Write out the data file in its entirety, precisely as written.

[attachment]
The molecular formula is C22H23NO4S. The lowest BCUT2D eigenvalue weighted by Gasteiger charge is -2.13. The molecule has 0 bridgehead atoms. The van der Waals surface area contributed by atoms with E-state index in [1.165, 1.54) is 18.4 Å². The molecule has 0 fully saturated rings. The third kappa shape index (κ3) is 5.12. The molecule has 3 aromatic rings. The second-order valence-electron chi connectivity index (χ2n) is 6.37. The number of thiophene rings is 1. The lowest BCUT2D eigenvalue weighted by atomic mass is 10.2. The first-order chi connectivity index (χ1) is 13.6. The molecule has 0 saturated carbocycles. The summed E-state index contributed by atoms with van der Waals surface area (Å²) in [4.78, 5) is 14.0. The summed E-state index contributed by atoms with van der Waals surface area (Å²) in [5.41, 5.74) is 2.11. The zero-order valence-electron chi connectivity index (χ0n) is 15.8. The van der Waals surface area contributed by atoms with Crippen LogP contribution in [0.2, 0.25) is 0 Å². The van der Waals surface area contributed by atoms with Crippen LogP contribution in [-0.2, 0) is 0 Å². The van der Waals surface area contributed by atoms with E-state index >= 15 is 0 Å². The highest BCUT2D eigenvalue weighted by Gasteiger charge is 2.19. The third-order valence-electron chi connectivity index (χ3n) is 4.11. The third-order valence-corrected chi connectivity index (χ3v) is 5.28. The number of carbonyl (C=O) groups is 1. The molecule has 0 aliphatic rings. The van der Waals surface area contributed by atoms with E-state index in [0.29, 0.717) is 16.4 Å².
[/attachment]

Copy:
The molecular formula is C22H23NO4S. The lowest BCUT2D eigenvalue weighted by Gasteiger charge is -2.13. The molecule has 0 bridgehead atoms. The van der Waals surface area contributed by atoms with E-state index in [1.165, 1.54) is 18.4 Å². The molecule has 0 fully saturated rings. The third kappa shape index (κ3) is 5.12. The molecule has 3 aromatic rings. The second-order valence-electron chi connectivity index (χ2n) is 6.37. The number of thiophene rings is 1. The lowest BCUT2D eigenvalue weighted by atomic mass is 10.2. The first-order chi connectivity index (χ1) is 13.6. The molecule has 0 saturated carbocycles. The summed E-state index contributed by atoms with van der Waals surface area (Å²) in [4.78, 5) is 14.0. The summed E-state index contributed by atoms with van der Waals surface area (Å²) in [5.41, 5.74) is 2.11. The zero-order valence-electron chi connectivity index (χ0n) is 15.8. The van der Waals surface area contributed by atoms with Crippen LogP contribution in [0.2, 0.25) is 0 Å². The van der Waals surface area contributed by atoms with Crippen LogP contribution in [-0.2, 0) is 0 Å². The van der Waals surface area contributed by atoms with E-state index >= 15 is 0 Å². The highest BCUT2D eigenvalue weighted by Gasteiger charge is 2.19. The third-order valence-electron chi connectivity index (χ3n) is 4.11. The third-order valence-corrected chi connectivity index (χ3v) is 5.28. The number of carbonyl (C=O) groups is 1. The molecule has 0 aliphatic rings. The van der Waals surface area contributed by atoms with E-state index in [0.29, 0.717) is 16.4 Å².